Table of Contents
Smart Materials Research
Volume 2012 (2012), Article ID 356190, 6 pages
http://dx.doi.org/10.1155/2012/356190
Research Article

Infra-Through Ultrasonic Piezoelectric Acoustic Vector Sensor Particle Rejection System

Aerospace Engineering Department, University of Kansas, Lawrence, KS 66045, USA

Received 15 November 2011; Accepted 16 January 2012

Academic Editor: Tao Li

Copyright © 2012 Scott E. Cravens and Ronald M. Barrett. This is an open access article distributed under the Creative Commons Attribution License, which permits unrestricted use, distribution, and reproduction in any medium, provided the original work is properly cited.

Abstract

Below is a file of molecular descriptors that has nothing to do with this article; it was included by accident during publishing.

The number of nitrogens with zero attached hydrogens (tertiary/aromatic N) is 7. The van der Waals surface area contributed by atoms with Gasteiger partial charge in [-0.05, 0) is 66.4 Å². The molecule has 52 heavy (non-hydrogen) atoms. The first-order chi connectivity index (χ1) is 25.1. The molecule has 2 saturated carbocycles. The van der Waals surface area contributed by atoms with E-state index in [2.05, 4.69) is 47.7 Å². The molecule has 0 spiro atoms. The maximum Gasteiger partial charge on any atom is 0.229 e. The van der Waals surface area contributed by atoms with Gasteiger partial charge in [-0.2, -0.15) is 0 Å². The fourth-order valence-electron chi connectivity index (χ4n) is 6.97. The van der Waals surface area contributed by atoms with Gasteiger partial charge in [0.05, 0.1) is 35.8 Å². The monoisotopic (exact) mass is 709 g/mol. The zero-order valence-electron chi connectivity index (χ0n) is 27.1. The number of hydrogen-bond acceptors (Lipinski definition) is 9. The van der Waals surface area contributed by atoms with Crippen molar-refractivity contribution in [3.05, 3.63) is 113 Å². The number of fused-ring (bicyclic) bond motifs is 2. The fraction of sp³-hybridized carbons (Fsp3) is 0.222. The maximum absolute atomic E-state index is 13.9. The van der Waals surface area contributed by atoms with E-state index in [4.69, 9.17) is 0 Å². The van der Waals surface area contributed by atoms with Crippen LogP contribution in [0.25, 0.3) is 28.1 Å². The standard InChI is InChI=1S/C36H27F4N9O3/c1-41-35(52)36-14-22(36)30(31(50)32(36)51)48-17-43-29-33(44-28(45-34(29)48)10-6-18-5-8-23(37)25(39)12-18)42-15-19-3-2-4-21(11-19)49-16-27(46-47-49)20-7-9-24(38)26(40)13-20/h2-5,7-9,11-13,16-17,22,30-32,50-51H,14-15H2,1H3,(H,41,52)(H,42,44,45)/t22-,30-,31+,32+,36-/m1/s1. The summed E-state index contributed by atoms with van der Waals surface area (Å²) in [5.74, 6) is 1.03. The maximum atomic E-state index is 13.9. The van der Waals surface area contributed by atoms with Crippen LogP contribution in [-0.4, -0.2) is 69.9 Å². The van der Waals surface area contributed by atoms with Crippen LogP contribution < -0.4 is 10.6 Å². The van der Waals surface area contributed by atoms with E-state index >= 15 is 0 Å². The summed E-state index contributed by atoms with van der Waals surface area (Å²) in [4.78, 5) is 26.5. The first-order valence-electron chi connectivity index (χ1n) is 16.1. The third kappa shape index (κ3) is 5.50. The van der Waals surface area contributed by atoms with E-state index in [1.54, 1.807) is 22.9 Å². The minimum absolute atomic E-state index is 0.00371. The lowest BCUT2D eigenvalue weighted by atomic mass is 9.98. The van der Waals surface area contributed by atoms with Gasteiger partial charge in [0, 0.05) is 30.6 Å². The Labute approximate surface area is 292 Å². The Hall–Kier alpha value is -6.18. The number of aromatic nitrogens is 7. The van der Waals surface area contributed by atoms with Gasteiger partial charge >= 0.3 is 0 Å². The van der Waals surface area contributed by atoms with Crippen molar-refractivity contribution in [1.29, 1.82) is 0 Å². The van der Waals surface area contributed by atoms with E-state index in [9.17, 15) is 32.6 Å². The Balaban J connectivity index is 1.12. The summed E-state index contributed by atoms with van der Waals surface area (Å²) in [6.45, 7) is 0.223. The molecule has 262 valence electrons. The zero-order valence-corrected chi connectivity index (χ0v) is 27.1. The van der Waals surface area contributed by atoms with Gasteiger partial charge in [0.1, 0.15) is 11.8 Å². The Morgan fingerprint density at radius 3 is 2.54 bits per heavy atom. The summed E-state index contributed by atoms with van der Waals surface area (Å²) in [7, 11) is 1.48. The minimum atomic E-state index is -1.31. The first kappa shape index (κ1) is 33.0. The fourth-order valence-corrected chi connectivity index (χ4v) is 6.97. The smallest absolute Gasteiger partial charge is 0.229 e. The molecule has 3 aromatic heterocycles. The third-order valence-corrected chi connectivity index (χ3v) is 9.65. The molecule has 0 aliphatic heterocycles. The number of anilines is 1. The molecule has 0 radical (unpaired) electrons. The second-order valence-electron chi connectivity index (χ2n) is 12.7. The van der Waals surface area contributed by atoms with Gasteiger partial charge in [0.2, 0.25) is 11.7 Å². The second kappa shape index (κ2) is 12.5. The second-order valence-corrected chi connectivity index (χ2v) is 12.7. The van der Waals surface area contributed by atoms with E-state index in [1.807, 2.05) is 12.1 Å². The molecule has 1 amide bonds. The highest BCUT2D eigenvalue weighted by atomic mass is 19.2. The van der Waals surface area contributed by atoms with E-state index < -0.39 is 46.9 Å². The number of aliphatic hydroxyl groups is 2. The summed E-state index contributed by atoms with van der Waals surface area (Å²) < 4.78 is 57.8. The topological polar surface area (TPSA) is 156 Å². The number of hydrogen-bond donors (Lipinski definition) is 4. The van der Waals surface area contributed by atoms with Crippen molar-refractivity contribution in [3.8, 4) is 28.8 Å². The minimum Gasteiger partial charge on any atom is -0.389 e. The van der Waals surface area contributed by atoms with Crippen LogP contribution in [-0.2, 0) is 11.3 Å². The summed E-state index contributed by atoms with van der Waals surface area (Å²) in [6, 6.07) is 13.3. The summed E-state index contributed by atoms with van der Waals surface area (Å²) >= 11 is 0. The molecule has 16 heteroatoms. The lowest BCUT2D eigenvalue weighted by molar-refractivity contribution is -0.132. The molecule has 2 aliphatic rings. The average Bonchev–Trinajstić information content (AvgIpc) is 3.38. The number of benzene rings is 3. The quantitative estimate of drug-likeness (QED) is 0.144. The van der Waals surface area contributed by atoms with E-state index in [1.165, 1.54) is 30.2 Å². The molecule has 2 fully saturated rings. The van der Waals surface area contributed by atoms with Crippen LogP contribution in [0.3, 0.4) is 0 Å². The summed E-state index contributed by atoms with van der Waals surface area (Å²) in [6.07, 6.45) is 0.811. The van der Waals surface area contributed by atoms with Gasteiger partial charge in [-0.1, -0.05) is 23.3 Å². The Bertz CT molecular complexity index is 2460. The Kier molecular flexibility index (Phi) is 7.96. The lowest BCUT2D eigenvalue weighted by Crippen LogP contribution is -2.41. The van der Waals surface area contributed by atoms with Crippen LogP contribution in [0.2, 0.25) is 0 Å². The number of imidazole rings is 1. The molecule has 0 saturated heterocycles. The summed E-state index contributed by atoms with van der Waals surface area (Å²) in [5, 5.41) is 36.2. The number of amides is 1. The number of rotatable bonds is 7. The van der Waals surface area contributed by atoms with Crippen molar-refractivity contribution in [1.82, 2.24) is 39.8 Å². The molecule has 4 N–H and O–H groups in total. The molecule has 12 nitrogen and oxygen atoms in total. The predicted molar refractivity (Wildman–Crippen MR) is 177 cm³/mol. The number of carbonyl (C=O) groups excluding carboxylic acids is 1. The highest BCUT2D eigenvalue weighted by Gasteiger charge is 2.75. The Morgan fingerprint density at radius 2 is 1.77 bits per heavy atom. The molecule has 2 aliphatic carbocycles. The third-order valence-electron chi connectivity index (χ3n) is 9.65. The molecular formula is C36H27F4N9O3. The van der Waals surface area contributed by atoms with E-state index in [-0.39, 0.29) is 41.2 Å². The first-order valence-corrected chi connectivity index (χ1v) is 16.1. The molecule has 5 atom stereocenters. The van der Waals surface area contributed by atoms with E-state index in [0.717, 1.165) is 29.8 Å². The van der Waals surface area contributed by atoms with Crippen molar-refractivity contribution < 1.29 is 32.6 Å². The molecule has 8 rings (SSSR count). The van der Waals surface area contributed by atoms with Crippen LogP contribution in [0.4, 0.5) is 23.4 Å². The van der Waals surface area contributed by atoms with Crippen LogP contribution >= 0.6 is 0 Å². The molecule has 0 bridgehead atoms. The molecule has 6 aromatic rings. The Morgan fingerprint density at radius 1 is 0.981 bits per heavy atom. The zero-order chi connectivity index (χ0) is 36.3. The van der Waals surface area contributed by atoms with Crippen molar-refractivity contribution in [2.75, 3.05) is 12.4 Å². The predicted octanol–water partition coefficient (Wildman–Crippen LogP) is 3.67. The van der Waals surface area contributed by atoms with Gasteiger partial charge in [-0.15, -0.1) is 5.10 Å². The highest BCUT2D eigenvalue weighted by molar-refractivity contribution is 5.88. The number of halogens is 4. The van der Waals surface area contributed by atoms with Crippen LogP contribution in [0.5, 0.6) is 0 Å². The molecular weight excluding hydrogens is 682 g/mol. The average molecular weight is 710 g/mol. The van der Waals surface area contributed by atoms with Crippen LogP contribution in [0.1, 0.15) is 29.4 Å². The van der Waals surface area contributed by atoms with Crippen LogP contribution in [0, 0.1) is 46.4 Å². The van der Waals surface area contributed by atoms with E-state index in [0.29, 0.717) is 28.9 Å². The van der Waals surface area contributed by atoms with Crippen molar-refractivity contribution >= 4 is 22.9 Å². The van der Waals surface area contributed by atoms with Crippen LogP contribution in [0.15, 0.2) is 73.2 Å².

Sensor elements which employ fine filaments are often vulnerable to particulate fouling when used in certain operational field conditions. Depending on the size, attraction level, thermal and electrical conduction, and charge accumulation properties of the particles, erroneous readings can be easily generated in such “dirty” environments. This paper describes the design, development, and testing of an ultrasonic system which dynamically rejects highly tenacious electrostatically charged particles of a wide variety of sizes and even water. The paper starts with a brief introduction to the field of acoustic vector sensing, outlining its outstanding characteristics and history. Operational challenges including a statistical analysis of typical Middle-Eastern wind-blown desert sand and charge density are laid out. Several representative subscale hot-wire filaments were fouled with calibrated dust representing desert sand. The fouled elements were then exposed to airflows of 13 ft/s (4 m/s) and showed highly erratic shifted conduction levels with respect to baseline (clean) levels. An ultrasonic cleaning system was designed specifically resonate the filament and cantilever so as to mechanically reject foulants. When operated at resonance, the ultrasonic cleaning system showed 98.6% particulate rejection levels and associated restoration of uncorrupted filament resistance levels to within 2% of baseline resistance measurements.